Science Museum shines spotlight on engineers with new gallery

The Science Museum have opened a new gallery to showcase ground-breaking innovations in engineering and shine the spotlight on the engineers who designed them.

Alongside the objects are the personal stories and portraits of the people behind the inventions, who come from from a diverse range of industries including farming, fashion, robotics and medicine.

Curator of Space Technology, Heather Bennett, said: “It is all about the people. It’s called engineers, as opposed to engineering for that exact reason.

“We want our visitors to come in and see different engineers: ones that might look like them, ones that might be in fields that they’re familiar with, but also fields that they may not have heard of before.

“Visitors might understand a little bit more about what an engineer does day-to-day, and realise that they’re using these same skills, that they too can think like an engineer and can change the world.”

INSPIRING THE ENGINEERS OF THE FUTURE: The Engineers gallery. Credit: Science Museum

Research published by Engineering UK in 2021 showed that women make up just 16.5% of engineers in the workplace.

However, the exhibition features female engineers such as Professor Becky Shipley OBE, a UCL healthcare engineer and mathematician who invented a non-invasive ventilator for Covid-19 patients during the pandemic.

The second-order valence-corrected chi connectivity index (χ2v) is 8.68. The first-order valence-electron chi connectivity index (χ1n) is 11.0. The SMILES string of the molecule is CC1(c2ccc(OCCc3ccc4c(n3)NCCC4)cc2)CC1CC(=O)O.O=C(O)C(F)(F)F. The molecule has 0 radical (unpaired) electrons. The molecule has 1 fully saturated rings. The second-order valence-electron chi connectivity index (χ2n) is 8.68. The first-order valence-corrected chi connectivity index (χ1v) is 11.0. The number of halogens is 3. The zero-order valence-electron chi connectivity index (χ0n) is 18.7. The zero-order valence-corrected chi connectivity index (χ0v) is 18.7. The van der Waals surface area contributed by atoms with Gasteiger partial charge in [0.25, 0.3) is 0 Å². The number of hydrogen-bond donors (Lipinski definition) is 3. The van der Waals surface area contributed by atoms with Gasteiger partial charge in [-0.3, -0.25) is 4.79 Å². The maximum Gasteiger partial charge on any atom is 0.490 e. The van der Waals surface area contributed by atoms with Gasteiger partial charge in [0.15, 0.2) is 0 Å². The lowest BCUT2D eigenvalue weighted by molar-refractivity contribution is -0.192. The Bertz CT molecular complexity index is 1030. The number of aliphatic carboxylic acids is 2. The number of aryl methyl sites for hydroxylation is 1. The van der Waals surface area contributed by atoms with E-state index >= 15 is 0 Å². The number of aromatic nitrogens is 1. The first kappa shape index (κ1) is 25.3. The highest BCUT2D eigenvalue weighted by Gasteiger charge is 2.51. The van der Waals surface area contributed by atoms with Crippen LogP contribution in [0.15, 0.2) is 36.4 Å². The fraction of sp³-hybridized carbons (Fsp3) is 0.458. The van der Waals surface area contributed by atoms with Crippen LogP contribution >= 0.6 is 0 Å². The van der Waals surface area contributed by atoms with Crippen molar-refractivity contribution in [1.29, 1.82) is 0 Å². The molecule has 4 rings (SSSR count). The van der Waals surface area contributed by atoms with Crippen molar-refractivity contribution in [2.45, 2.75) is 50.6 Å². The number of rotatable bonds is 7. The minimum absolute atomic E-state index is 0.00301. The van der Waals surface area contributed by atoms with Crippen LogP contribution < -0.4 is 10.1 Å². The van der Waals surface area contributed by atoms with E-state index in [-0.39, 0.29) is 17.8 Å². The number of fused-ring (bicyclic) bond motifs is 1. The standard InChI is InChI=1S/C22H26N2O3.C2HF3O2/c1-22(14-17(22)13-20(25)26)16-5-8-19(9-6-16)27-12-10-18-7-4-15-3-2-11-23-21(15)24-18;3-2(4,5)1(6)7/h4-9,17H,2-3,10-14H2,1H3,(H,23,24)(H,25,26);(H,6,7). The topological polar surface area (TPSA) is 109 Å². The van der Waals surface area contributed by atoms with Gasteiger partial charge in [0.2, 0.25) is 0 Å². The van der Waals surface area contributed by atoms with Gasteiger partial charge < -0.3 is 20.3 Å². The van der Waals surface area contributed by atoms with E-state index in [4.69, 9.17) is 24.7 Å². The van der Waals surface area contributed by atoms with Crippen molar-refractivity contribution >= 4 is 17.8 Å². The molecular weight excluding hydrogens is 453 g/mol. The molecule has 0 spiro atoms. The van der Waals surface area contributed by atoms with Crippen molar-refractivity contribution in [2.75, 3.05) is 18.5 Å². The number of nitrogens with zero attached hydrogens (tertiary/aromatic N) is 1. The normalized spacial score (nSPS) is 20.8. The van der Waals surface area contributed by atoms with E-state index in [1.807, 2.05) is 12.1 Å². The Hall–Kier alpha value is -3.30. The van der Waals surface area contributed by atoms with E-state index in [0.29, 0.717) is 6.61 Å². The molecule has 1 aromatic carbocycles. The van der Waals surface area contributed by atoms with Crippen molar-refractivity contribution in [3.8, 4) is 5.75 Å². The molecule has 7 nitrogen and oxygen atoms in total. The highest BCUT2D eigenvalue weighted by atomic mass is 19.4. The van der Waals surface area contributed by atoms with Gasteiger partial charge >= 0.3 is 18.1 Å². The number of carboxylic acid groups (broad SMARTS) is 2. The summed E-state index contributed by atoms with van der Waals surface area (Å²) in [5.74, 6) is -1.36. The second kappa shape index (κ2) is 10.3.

Others included are Professor Larissa Suzuki, a computer scientist and engineer at Google, and Uresha Patel, a surgical engineer at CMR Surgical who trained the first surgeons to use the Versius surgical robot on a human patient.

Patel said: “I think the gallery is breaking biases and highlighting the diversity and the variability in STEM careers.

“Growing up, I didn’t know what engineering was. I didn’t know any engineers. When I was at school, I didn’t know you could have a career in engineering.

“I would say to young girls, don’t be afraid to take paths that are unknown to you yet and ones that you haven’t discovered. That’s how I ended up where I am.

“I didn’t know anything about the career I was going into, but you just got to try it, be fearless and give it a go.”

Uresha Patel in front of Versius Credit: Science Museum

The engineers gallery is free to visit and can be found on the first floor of the Science Museum and was funded by the Queen Elizabeth Prize and sponsored by US firm MathWorks.

Featured Image Credit: Science Museum

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